Both writers paint a similar picture of Denmark and the Danes from a British perspective though, as a country that is indeed well-run and a great place for children and families, but also a bit insular and set in its ways. The culture comes across as a mix of a love for rules, regulations, scheduling and official clubs like Germany, but also free and easy in other ways, like about drinking, smoking and eating badly, and with a relaxed pace of life. People come across as very attached to specific ways of celebrating holidays and birthdays, and get outright confused by outsiders doing things differently, and also a bit unadventurous with food and drink (which I imagine is pretty different in Copenhagen too), and with a strange (from a British perspective) antipathy towards cold remedies. People seem aware that life is pretty comfortable in Denmark, and their reputation for coming top in international quality of life surveys- in fact it becomes a running joke in Helen Russell’s book that when she asks her interviewees to rate their happiness, everyone rates themselves 8/10- but it seems like although things are well-organised, life could be a bit stifling if you didn’t fit in, especially outside big cities. I think I’ll have a pretty different experience going on holiday in Copenhagen, rather than moving to rural Jutland planning to have children or settling down as a middle-aged upper-middle class couple with children though!
I’m looking forward to visiting anyway, and I don’t think I’ll have to worry about the neighbours twitching their curtains about how I’ve done the recycling wrong on a short holiday to central Copenhagen. Language-wise will be interesting. I don’t speak a word of either Swedish or Danish, but I get the gist well (especially from reading) because I speak German and studied linguistics so the cognates are really easy to spot, and I’m used to the sound of the languages from TV. Especially Danish, if you don’t listen properly it just seems to go into your brain as some kind of northern English that you’re not properly paying attention to (the dialects of Yorkshire and the North East owe a lot to the Vikings) until you listen properly and remember it’s another language. Danish has a very peculiar number system, but as I speak French, a language that thinks “four twenty ten nine” is a perfectly reasonable way to say 99, I’ll get used to it. The majority of Scandinavians speak English well anyway, so there won’t be any language barrier issues for a tourist. I’m also meeting up with Sanne, an old work friend who’s a local, so I’ll get to have some proper Danish recommendations.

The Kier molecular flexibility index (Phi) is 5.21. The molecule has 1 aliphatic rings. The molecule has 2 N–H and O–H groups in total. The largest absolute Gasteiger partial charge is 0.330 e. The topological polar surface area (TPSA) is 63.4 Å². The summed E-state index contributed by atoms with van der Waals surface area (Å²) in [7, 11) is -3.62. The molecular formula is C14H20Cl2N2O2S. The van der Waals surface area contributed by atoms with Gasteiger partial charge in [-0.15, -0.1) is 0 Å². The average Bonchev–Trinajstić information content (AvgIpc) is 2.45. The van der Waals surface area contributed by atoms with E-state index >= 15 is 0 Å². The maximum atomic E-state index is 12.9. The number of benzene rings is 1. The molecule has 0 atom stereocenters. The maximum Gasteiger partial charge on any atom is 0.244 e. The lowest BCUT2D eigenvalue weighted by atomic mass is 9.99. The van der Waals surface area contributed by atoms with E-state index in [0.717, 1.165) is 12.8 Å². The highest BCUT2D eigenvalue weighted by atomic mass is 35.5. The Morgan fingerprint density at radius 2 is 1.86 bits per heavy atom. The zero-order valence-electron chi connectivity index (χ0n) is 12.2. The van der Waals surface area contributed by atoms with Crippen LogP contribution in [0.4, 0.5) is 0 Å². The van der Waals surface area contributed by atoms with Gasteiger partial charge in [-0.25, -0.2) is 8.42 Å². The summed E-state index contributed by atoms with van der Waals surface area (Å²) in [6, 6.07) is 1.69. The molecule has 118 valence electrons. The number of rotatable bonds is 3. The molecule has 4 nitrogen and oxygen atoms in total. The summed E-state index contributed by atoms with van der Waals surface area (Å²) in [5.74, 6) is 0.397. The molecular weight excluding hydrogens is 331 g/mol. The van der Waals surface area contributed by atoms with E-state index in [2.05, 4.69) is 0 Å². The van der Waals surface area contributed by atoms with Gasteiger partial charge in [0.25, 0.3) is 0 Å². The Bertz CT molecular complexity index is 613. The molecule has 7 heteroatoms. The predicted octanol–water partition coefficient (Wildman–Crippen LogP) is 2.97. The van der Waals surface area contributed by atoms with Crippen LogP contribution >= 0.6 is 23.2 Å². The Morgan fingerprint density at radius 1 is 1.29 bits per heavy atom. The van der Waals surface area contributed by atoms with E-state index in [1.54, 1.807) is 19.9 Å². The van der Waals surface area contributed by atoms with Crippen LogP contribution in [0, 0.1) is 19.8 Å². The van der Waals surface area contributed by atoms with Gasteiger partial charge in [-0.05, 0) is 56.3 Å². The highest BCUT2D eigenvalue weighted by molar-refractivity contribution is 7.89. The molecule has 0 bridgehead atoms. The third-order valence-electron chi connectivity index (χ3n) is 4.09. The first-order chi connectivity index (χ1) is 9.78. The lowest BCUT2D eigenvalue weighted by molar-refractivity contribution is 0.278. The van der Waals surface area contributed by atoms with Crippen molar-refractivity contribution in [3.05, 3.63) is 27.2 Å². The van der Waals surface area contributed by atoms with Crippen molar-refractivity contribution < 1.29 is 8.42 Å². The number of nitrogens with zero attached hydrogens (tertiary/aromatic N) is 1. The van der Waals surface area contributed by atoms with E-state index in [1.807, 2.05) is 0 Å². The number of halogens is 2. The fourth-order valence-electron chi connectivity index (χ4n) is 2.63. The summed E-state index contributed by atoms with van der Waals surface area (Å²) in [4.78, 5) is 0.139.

I got a small amount of cash from a travel agents today (my bank does better rates for cash withdrawal while abroad). Sweden wins on this one. The 20 SEK notes I got have the Wonderful Adventures of Nils on (and the new ones issued later this year will have Pippi Longstocking on). The Danish ones have bland illustrations of bridges and archaeological findings on. Wikipedia tells me Denmark used to have much nicer banknotes. At least the exchange rate of both is nice and straightforward: £1= roughly 10 DK or 12 SEK. None of this £1=380 Forints nonsense I had to deal with in Hungary. I will have to judge the rest of the International Scandinavianing Competition after visiting.